Increasingly online we are shown what others think we want to see, based on algorithms. That may or may not be a great thing. Journalists and editors should treat algorithms as yet another beat to cover.
Aside from a deep love of (hopefully) cheesy horror movies like this one, Oculus, I happened to be in Times Square in New York City the other day, near the Port Authority Terminal, and saw a billboard with the movie’s perfect tagline: You See What It Wants You to See.
And, no, this is not Oculus the company Facebook paid billions to buy.
The movie tagline is perfect for this essay because it captures the spirit of an article I read earlier this month about algorithms, how they are reported on in the media, and what could be done better. The article reports on a paper by Nick Diakopoulos, Algorithmic Accountability Reporting: On the Investigation of Black Boxes, where he writes:
We're living in a world now where algorithms adjudicate more and more consequential decisions in our lives. It's not just search engines either; it's everything from online review systems to educational evaluations, the operation of markets to how political campaigns are run, and even how social services like welfare and public safety are managed. Algorithms, driven by vast troves of data, are the new power brokers in society.
Without realizing it, by moving much our lives online, we’ve become subject to a silent and mostly obscure set of rules we often do not control. These rules hide content from us. And the rules limit how deeply we can go into a subject, in some cases, because we don’t see those options.
The most obvious example is the Facebook News Feed, for people who use the service. Because I have limited time to participate, I almost always use the news feed to catch up. Yet at least one person has told me that’s silly, people post stuff on their home pages which might never get into my news feed. I don’t get a complete view if I don’t click through to the dozens of home pages of family and friends.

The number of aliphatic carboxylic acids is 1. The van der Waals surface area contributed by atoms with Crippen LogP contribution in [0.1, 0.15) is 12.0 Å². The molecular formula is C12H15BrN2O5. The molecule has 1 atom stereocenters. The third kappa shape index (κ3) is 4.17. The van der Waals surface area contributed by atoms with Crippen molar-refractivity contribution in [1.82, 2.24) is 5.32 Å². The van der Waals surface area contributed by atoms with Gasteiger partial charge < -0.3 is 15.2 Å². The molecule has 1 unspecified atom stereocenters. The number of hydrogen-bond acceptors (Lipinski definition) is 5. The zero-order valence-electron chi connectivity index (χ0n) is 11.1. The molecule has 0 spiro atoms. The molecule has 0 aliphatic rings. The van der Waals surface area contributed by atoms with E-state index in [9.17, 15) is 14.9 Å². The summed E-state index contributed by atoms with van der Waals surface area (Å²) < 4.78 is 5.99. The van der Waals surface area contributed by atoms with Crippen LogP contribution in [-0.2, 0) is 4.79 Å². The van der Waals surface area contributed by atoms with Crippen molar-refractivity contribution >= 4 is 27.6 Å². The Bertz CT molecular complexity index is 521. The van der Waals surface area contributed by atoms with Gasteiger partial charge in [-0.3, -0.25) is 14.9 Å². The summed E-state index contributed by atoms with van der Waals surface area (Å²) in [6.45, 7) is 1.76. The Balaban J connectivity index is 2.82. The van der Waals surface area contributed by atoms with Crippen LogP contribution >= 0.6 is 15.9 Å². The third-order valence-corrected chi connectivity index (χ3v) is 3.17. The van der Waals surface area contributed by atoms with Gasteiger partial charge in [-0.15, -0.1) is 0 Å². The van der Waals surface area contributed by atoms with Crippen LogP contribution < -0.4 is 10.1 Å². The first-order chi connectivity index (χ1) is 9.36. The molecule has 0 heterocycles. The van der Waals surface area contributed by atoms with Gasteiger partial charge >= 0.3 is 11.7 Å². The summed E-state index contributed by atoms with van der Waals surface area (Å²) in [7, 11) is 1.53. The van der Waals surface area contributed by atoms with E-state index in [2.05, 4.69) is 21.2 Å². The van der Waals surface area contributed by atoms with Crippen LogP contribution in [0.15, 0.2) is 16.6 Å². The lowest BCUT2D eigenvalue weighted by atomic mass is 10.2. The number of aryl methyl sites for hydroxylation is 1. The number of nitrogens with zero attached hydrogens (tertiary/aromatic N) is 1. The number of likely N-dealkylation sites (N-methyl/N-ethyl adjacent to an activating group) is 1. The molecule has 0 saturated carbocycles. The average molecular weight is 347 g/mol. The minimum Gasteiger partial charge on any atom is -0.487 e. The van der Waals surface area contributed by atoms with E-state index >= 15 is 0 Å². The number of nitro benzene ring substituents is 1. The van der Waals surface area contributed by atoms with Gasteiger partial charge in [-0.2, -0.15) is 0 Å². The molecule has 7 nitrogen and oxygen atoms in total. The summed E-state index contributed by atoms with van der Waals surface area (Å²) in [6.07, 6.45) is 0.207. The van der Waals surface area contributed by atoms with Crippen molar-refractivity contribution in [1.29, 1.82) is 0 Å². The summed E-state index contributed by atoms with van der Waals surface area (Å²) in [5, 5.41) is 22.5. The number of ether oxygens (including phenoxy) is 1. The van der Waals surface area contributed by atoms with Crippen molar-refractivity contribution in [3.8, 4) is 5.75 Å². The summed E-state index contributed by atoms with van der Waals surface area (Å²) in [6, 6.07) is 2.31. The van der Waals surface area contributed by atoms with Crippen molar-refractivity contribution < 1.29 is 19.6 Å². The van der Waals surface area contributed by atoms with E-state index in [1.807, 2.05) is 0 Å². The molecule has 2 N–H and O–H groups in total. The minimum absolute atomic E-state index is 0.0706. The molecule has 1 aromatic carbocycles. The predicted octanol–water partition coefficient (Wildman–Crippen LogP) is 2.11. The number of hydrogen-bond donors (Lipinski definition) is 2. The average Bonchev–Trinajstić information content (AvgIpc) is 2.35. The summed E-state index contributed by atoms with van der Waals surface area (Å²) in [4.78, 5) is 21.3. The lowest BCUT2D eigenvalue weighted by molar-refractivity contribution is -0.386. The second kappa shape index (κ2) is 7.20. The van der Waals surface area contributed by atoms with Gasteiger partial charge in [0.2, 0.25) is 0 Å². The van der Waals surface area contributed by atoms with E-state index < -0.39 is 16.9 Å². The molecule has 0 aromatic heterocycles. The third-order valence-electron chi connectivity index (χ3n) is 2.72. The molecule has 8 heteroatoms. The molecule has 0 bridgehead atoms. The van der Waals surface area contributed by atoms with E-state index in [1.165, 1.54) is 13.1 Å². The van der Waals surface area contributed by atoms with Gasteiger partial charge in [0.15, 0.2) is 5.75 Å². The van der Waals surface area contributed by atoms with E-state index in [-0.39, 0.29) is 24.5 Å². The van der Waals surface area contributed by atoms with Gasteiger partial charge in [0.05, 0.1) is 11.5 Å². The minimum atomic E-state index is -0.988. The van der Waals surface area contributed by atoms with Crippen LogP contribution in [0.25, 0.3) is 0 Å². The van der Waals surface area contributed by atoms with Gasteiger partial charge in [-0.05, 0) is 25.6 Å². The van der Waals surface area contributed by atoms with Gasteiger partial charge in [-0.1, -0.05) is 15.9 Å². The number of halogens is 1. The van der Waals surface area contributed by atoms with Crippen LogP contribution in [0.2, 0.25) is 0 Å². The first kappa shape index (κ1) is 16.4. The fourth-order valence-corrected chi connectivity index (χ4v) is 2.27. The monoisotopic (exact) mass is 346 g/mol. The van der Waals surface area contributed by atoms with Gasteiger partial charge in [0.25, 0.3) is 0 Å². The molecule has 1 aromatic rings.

The article about the need for an algorithm beat to be covered in the media, Interviewing the algorithm: How reporting and reverse engineering could build a beat to understand the code that influences us, describes how little reporting is done around these algorithms or rules. Most or all are controlled by private companies with little or no oversight. While most people trust other people, trust can be abused. And, as the article points out, limiting content creates problems related to free will, even the idea of what is a democracy.
Equally interesting, the article points up the more complicated algorithms are some times not understood by their creators. The algorithms create side effects that show up, for example, crashes from high frequency trading on stock markets, or not, the person in search of the perfect cashmere sweater never sees the sweater they want to buy. Or the voter who wants to fact check a negative claim about a politician never sees (or has to go through a lot of effort to find) the larger context so they can decide how they want to vote.
Some of this effect from algorithms simply mirrors one aspect of human life: our choices today limit or expand our choices tomorrow. However, with algorithms the choices are created by other human beings like us and used by large often private companies with little or no oversight. Plus, even if we make stupid choices and starve, presumably we have a basic human right to food as a member of society. The alternative is the law of the jungle.
Who controls these rules in the media is striking. In the US, in 1983, there were 50 media companies who controlled 90% or more of what Americans saw, heard, and read in the media. In 2010, six companies controlled 90% or more of what people see. Supposedly 232 media executives control what 227 million Americans experience in the media.